The mortality rate of lung cancer increases year by year (1,2). The annual diagnosis rate of new cases is approximately 1.6 million all over the world (3,4). About 85% of lung cancer patients are diagnosed as non-small cell lung cancer (NSCLC) (5). A total of 47.3% of NSCLC patients presented with metastases at the time of diagnosis (6). Distant metastasis is the leading cause of most cancer deaths. NSCLC metastasizes to the brain (47%), bone (36%), liver (22%), adrenal glands (15%), thoracic cavity (11%), distant lymph nodes (10%), and other organs (less than 5%), which leads to shorter survival (7,8). Metastasis seems to be a random process, which has not well qualified. Some researchers put forward an opinion that the oncogenic drivers, such as epidermal growth factor receptor (EGFR), anaplastic lymphoma kinase (ALK), and ROS1 proto-oncogene receptor tyrosine kinase, may induce the metastases (9-12). EGFR tyrosine kinase inhibitors (TKIs) are effective in treating NSCLC with EGFR mutation. However, some patients may have the mutation that substitutes methionine for threonine at amino acid position 790 (T790M) after being treated with first-generation TKI (13). T790M mutation inhibits first-generation TKI to its binding site, and the resistance to first-generation TKI arises. Some reviews have illustrated the relationship between T790M and the development of resistance to first-generation TKI (14,15). Whether patients with T790M mutation are more likely to have metastases remains unknown. In this study, we analyzed the time distribution of lung cancer distant metastases and the correlation between EGFR mutation, T790M mutation and lung cancer metastases.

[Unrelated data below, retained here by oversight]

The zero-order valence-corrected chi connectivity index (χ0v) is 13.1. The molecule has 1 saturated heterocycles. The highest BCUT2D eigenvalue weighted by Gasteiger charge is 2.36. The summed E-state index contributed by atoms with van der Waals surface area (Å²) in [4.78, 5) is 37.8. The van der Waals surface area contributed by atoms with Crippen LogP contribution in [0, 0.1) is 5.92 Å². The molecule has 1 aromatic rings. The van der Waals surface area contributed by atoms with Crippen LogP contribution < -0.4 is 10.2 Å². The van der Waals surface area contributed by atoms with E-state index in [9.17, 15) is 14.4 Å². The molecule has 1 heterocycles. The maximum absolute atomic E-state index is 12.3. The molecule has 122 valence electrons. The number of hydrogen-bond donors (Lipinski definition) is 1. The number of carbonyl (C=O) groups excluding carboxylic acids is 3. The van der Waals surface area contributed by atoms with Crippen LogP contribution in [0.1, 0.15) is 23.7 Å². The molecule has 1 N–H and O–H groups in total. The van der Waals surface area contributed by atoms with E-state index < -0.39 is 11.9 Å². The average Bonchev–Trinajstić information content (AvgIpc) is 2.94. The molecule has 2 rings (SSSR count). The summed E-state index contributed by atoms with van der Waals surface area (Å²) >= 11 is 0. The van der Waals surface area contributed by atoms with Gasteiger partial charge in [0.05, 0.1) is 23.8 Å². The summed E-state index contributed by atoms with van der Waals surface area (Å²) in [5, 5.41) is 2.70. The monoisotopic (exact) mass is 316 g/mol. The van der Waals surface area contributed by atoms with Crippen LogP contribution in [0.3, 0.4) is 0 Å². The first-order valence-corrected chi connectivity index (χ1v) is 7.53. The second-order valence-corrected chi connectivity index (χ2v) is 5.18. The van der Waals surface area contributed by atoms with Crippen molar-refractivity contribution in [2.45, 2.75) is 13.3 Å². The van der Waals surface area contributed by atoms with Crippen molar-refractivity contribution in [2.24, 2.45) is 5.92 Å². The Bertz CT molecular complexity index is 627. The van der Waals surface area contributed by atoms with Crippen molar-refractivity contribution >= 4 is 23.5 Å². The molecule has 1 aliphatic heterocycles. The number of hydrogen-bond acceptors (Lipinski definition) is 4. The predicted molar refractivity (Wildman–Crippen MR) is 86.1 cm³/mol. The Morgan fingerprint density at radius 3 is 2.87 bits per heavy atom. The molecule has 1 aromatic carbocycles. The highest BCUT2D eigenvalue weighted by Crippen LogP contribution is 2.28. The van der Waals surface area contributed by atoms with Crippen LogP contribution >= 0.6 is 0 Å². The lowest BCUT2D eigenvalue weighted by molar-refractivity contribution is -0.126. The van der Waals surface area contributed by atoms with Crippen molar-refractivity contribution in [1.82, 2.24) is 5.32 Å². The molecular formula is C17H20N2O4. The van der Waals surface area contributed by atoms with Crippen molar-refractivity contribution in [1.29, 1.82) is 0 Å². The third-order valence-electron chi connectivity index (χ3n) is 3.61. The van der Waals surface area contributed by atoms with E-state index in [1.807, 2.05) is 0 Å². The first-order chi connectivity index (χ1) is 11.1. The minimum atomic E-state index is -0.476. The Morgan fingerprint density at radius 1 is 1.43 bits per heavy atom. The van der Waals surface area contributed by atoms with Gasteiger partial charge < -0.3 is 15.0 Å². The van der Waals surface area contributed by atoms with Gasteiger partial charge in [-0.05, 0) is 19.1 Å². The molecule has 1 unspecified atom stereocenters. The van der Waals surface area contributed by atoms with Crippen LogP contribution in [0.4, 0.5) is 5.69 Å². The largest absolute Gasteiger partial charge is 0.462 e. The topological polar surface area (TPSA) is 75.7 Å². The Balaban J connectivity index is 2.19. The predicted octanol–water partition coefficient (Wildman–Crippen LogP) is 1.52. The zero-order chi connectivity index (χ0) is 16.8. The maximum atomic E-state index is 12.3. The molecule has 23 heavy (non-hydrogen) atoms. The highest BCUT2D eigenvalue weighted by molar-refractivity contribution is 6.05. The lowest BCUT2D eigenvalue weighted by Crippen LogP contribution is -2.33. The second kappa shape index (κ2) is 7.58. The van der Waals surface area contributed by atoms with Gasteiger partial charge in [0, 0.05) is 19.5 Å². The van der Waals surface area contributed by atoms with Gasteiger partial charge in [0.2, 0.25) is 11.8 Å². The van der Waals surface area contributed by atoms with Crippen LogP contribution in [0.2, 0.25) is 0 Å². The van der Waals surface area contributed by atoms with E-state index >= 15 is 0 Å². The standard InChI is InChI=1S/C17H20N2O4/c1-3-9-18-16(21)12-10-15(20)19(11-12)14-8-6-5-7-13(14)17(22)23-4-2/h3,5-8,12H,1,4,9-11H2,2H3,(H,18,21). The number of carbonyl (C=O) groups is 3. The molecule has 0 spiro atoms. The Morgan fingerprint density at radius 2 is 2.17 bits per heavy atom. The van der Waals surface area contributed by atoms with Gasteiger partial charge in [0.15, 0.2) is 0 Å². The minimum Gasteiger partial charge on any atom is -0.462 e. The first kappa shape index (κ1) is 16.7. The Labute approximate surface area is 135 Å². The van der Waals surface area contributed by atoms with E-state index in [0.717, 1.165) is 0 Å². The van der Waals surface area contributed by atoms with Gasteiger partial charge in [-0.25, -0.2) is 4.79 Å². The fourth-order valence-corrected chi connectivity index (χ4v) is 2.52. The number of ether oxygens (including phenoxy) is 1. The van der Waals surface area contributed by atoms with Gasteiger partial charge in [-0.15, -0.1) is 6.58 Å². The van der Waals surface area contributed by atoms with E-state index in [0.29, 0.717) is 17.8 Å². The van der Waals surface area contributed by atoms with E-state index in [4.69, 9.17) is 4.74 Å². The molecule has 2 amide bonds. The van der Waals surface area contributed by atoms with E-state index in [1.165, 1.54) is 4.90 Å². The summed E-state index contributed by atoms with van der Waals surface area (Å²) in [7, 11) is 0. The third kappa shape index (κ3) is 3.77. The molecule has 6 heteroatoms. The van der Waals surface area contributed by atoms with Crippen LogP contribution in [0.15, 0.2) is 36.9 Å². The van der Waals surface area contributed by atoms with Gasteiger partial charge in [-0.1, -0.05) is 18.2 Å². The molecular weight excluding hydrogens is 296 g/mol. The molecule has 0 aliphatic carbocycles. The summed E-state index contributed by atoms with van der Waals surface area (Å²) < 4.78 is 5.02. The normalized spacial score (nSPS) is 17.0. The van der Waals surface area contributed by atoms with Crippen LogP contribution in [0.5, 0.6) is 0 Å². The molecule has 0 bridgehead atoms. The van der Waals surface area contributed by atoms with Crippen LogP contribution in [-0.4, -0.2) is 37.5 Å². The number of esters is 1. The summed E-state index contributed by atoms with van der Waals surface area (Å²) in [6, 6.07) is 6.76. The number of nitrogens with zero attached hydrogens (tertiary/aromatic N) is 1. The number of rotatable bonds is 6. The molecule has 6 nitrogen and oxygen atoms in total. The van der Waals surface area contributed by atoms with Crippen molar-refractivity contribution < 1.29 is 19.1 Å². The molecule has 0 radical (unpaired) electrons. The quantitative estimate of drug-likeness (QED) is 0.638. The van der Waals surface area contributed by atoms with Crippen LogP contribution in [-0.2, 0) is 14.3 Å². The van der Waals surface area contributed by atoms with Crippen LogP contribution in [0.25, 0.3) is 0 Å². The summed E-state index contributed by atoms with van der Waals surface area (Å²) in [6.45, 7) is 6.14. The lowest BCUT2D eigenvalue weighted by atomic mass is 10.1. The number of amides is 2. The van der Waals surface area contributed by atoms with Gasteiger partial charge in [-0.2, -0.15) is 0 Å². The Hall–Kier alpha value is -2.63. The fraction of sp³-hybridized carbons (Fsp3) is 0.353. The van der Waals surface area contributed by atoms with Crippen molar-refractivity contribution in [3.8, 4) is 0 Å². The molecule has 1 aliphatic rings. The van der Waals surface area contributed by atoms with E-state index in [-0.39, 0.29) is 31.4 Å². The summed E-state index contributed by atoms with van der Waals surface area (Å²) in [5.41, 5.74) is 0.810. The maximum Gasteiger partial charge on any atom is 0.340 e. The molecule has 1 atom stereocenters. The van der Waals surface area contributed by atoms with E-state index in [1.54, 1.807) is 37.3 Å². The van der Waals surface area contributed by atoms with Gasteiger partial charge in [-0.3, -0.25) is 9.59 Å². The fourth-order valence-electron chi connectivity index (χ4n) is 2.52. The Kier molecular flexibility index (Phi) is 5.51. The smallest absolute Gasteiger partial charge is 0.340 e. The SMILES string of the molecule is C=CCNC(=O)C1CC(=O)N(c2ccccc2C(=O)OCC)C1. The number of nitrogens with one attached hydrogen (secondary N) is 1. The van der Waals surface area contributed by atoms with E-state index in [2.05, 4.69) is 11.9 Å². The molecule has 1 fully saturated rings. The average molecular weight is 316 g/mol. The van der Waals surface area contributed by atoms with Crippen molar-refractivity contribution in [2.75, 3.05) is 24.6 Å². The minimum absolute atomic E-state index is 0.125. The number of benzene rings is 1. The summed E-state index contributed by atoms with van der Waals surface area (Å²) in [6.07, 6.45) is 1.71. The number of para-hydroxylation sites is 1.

We present the following article in accordance with the MDAR checklist (available at http://dx.doi.org/10.21037/atm-20-2925).


Methods